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Rhizobacteria as Biocontrol Agents of Weeds

  • Robert J. Kremer (a1) and Ann C. Kennedy (a2)

There is a current need to develop alternative weed management techniques in response to demands for reduction in herbicide use due mainly to health and environmental concerns. Therefore, all possible nonchemical strategies for weed control should be considered, including biological control. Deleterious rhizobacteria (DRB), largely overlooked as potential biological control agents for weeds until recently, are able to colonize root surfaces of weed seedlings and suppress plant growth. Limited field studies indicate that DRB suppressed weed growth, and reduced weed density, biomass, and seed production. In this manner, crops out-compete the suppressed weeds for growth requirements, eliminating the necessity for eradication of weeds in the crop. Establishment of DRB as a viable biological control strategy initially will require integration with other weed control approaches including other biocontrol agents, agrichemicals, and cultural and residue management practices. To achieve success, more in-depth research is needed on ecology of bacteria-plant relationships, mechanisms of action (including characterization of phytotoxins), inocula formulations, and methods to enhance crop competition.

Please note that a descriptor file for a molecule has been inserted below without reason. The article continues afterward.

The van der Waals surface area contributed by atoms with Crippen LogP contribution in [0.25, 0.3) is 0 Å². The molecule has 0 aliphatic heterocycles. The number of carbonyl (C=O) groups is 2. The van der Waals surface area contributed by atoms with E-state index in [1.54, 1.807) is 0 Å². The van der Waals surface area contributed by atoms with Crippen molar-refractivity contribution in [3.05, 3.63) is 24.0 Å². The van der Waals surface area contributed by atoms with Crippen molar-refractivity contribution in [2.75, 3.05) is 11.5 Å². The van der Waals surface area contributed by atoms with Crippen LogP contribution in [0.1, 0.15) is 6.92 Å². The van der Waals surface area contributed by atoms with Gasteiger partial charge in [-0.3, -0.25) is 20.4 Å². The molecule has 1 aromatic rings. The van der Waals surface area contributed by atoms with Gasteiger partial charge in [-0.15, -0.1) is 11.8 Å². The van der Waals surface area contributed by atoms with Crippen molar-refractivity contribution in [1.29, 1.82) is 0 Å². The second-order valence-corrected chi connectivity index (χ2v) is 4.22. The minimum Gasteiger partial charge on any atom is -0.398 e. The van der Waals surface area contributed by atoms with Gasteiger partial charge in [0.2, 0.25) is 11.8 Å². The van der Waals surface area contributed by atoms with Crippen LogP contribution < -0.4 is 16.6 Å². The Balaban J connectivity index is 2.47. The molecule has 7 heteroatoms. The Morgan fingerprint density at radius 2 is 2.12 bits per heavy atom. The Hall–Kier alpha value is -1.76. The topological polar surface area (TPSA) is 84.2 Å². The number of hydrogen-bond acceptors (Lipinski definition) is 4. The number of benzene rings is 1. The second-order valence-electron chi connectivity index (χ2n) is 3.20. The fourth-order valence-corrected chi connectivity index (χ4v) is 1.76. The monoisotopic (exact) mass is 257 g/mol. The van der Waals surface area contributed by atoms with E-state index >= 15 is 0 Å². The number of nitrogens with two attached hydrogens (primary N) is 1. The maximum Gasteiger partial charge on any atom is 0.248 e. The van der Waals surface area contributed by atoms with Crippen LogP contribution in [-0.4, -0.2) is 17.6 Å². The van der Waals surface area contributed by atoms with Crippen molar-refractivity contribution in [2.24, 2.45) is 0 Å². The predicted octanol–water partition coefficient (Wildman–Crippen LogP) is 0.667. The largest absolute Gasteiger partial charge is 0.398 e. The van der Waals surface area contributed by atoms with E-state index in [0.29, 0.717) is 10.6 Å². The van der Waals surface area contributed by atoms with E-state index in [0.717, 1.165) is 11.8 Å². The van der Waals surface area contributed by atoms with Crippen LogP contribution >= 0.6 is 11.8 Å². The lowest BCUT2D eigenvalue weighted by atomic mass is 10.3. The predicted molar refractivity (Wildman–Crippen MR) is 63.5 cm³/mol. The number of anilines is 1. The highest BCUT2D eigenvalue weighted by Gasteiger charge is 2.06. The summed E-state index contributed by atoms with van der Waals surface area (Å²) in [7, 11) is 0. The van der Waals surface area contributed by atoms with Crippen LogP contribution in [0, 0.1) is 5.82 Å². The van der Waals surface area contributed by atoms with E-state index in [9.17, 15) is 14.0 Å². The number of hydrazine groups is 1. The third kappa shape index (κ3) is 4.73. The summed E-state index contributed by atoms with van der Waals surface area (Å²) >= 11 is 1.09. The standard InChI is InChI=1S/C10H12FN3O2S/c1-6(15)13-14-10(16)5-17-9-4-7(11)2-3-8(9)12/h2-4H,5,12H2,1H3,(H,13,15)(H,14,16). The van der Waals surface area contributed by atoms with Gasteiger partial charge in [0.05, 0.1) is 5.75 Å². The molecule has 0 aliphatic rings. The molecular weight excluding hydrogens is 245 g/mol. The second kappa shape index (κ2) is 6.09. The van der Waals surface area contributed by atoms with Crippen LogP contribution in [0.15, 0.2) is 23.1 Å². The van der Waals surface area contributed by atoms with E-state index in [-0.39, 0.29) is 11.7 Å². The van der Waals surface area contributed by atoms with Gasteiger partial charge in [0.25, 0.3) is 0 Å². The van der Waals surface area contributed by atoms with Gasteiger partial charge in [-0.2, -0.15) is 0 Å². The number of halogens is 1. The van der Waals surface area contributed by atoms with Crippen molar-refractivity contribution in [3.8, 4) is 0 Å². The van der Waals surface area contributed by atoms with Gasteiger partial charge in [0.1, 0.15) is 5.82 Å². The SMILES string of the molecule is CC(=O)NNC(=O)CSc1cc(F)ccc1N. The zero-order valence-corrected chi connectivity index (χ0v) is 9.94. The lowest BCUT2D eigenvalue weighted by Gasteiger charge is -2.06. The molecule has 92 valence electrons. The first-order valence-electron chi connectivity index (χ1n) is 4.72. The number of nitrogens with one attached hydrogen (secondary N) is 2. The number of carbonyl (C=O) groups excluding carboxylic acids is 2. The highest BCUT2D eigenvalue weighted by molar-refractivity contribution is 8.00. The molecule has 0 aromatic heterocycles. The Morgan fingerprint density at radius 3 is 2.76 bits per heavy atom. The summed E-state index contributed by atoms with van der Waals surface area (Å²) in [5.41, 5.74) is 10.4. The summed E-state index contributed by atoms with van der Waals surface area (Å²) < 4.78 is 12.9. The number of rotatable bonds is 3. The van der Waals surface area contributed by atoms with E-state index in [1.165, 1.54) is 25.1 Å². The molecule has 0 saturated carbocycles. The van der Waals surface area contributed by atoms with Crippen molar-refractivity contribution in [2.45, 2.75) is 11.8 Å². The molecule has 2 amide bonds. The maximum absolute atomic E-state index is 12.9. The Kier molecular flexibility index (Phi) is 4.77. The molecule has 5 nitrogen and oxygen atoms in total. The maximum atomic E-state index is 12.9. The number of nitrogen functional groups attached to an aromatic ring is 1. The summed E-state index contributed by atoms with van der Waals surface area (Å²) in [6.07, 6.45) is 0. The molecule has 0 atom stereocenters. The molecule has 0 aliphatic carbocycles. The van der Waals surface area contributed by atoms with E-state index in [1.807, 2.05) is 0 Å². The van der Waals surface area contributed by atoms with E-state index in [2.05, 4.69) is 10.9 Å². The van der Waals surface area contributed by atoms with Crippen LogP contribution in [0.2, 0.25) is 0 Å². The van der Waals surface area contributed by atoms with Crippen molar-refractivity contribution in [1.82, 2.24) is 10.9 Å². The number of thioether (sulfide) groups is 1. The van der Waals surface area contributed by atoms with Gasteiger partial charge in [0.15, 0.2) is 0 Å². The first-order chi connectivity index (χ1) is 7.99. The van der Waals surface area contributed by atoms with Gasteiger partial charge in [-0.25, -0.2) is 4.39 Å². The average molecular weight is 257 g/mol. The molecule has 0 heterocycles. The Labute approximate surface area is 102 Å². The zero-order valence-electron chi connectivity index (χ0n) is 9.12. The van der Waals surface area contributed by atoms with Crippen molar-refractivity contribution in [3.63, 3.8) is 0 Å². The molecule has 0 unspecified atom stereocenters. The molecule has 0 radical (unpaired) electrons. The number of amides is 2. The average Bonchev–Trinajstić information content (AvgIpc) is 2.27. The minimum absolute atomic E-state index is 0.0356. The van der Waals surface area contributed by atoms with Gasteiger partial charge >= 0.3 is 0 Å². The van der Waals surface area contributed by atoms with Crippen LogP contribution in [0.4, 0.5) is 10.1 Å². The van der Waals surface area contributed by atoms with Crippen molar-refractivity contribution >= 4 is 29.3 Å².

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Weed Technology
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